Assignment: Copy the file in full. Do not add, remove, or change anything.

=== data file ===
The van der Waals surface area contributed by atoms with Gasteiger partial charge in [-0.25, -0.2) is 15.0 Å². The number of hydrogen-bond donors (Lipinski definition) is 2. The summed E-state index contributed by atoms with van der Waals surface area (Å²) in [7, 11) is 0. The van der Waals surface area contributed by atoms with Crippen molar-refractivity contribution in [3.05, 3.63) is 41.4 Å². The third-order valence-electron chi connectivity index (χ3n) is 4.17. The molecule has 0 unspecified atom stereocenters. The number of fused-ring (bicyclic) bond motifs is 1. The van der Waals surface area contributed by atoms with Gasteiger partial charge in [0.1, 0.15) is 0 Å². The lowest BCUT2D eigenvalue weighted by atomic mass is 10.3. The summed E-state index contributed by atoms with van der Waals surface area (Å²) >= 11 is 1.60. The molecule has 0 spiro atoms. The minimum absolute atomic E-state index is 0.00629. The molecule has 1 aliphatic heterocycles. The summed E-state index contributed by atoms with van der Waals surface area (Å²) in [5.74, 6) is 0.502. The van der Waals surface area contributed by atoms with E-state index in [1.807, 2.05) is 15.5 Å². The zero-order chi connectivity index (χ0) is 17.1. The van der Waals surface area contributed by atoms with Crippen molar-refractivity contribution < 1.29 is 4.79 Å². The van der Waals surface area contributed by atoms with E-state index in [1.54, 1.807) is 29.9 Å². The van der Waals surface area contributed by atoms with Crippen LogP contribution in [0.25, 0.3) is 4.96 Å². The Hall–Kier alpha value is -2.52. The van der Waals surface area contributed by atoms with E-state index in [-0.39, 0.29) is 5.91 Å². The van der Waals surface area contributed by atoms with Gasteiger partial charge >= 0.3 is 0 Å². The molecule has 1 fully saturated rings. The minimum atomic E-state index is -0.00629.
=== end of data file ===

The van der Waals surface area contributed by atoms with Gasteiger partial charge in [-0.25, -0.2) is 15.0 Å². The number of hydrogen-bond donors (Lipinski definition) is 2. The summed E-state index contributed by atoms with van der Waals surface area (Å²) in [7, 11) is 0. The van der Waals surface area contributed by atoms with Crippen molar-refractivity contribution in [3.05, 3.63) is 41.4 Å². The third-order valence-electron chi connectivity index (χ3n) is 4.17. The molecule has 0 unspecified atom stereocenters. The number of fused-ring (bicyclic) bond motifs is 1. The van der Waals surface area contributed by atoms with Gasteiger partial charge in [0.1, 0.15) is 0 Å². The lowest BCUT2D eigenvalue weighted by atomic mass is 10.3. The summed E-state index contributed by atoms with van der Waals surface area (Å²) >= 11 is 1.60. The molecule has 0 spiro atoms. The minimum absolute atomic E-state index is 0.00629. The molecule has 1 aliphatic heterocycles. The summed E-state index contributed by atoms with van der Waals surface area (Å²) in [5.74, 6) is 0.502. The van der Waals surface area contributed by atoms with E-state index in [1.807, 2.05) is 15.5 Å². The zero-order chi connectivity index (χ0) is 17.1. The van der Waals surface area contributed by atoms with Crippen molar-refractivity contribution < 1.29 is 4.79 Å². The van der Waals surface area contributed by atoms with E-state index in [1.54, 1.807) is 29.9 Å². The van der Waals surface area contributed by atoms with Crippen LogP contribution in [0.25, 0.3) is 4.96 Å². The Hall–Kier alpha value is -2.52. The van der Waals surface area contributed by atoms with E-state index in [-0.39, 0.29) is 5.91 Å². The van der Waals surface area contributed by atoms with Gasteiger partial charge >= 0.3 is 0 Å². The molecule has 1 fully saturated rings. The minimum atomic E-state index is -0.00629.